or wait 15 seconds
or wait 15 seconds
Rather than seeing a kiosk as a separate solution, a platform should bring the kiosk together with other channels so a single customer view can be presented across any channel, a transaction status is accurate in real time, and a comprehensive customer profile of past behavior can be seen.
|Sif Rai is chief marketing officer at QikServe, a provider of a digital self-service platforms for hospitality.|
Increasingly, today's restaurant operators, driven by a commitment to improving the in-store guest experience, combined with the prospect of being able to reduce costs and increase average transaction values, are considering deploying self-service kiosk solutions.
For many, this will be the first step into the world of digital self-service. A step that is fraught with potential pitfalls.
The kiosk is often the "gateway drug" to a world of self-service. Rollouts of mobile ordering, pay-at-table and self-checkout options often follow an initial investment in kiosks.
But what is the strategy behind these decisions? Sometimes, the need for speed overrules the need for strategic thinking.
Without a clear strategy in place, operators can become embroiled in complicated and time consuming engagements with multiple providers as they try and implement a digital self-service experience that is consistent across all channels.
It's not easy; in addition to integrating with POS and other back-end systems, creating a consistent guest experience requires unifying multiple guest-facing interfaces. And workflows can also end up being different and unconnected to the experience in other channels.
As customers move between channels, their experience isn't the same. The purchasing flow and look and feel might be noticeably different, and that's damaging to an operator's brand. Customers don't see a brand's kiosk interface as being any different from its website or a mobile app — they see it all as a single brand, so consistency really is the key.
Customers expect to have the same experience across all a brand's channels — navigation menus should be structured in the same manner, buttons should appear the same, and migration from one channel to the other should be intuitive — not requiring head scratching as they wonder how to customize their burger or pizza.
By not thinking strategically about digital self-service, operators leave themselves open to a fragmented, inefficient operational nightmare while also potentially exposing customers to a disjointed, confusing guest experience.
The past few years have seen brands in the industry go from tentatively considering a kiosk solution as the first stage of their self-service evolution to frantically testing web, mobile and tablet ordering with suppliers of all shapes and sizes. This has led to many operators facing big digital strategy dilemmas.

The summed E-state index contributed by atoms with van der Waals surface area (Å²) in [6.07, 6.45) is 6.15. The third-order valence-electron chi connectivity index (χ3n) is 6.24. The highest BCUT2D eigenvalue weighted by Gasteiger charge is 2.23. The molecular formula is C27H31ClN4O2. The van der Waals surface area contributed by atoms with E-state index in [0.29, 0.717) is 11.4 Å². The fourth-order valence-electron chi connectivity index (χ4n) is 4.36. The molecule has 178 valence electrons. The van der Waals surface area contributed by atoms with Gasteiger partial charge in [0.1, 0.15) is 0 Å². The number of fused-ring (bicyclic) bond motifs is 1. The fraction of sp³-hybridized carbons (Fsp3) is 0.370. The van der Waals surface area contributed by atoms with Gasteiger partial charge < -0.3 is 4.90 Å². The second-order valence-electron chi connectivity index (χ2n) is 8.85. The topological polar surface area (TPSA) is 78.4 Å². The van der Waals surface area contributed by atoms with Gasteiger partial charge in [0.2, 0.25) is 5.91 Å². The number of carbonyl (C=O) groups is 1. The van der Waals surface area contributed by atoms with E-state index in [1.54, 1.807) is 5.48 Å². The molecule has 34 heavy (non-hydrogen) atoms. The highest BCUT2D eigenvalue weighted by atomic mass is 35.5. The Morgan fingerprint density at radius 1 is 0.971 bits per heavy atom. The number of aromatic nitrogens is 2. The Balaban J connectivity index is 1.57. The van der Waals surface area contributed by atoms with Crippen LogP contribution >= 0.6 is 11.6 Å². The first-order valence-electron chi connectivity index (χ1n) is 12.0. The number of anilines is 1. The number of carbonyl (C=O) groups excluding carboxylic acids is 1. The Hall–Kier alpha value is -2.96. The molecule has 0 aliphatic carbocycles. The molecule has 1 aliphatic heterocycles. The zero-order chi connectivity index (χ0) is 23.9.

As brands try and reconcile hurried purchases of the latest trending technology with a differentiated customer experience and the complexities of multi-systems integration, there is a dire need for a better, smarter way of working.
Cue the move towards one simple integration platform. A master data exchange service that can bring together data from any relevant back-end systems to provide a single source of information for all guest facing services.
The beauty of this wider integration is that it is now no longer about the consumer channel — these can be turned on and off as needed. It is about being able to harness the power of POS, CRM systems and databases, payment solutions, marketing and loyalty platforms and more — giving operators a single point of truth for all their customer data.
This type of closed loop activity can only happen with one common underlying platform that can draw information from one system and use it to inform others and vice versa. As a digital strategy develops, this master integration platform serves to simplify the mounting complexities around siloed back-end systems.
A platform approach is also the first step to allowing customers to maintain the context of their journey — regardless of channel. For example, the customer of the not-too-distant future might choose to start their browsing on their tablet at home and finish their order on the kiosk in the restaurant. By allowing guests to continue their journey where they left off on whatever device they choose to use offers huge convenience and brand differentiation.
This omnichannel experience is still not offered in the restaurant sector, but operators who want to achieve it tomorrow will need to start thinking about their digital strategy today.
So what can a restaurant operator do to ensure they take a more holistic approach to their digital self-service strategy? For a start, think about integration. Integration between channels (kiosk, mobile, web, etc.) and back-end systems (POS, CRM, etc.) is key, which is why a platform approach can unify and maintain context for the customer across channels and to drive operational efficiencies.
Operators also need to adjust their viewpoint. Rather than seeing a kiosk as a separate solution, a platform can bring them together with other channels so a single customer view can be presented across any channel, a transaction status is accurate in real time, and a comprehensive customer profile of past behavior can be seen.
It's important to know what is being defined within the solution. Does the company offer other channels — for example, mobile applications or web services? At the end of the day, the devil is in the details when it comes to multichannel, and the depth of integration with back-end systems is where the power of a platform really comes into play.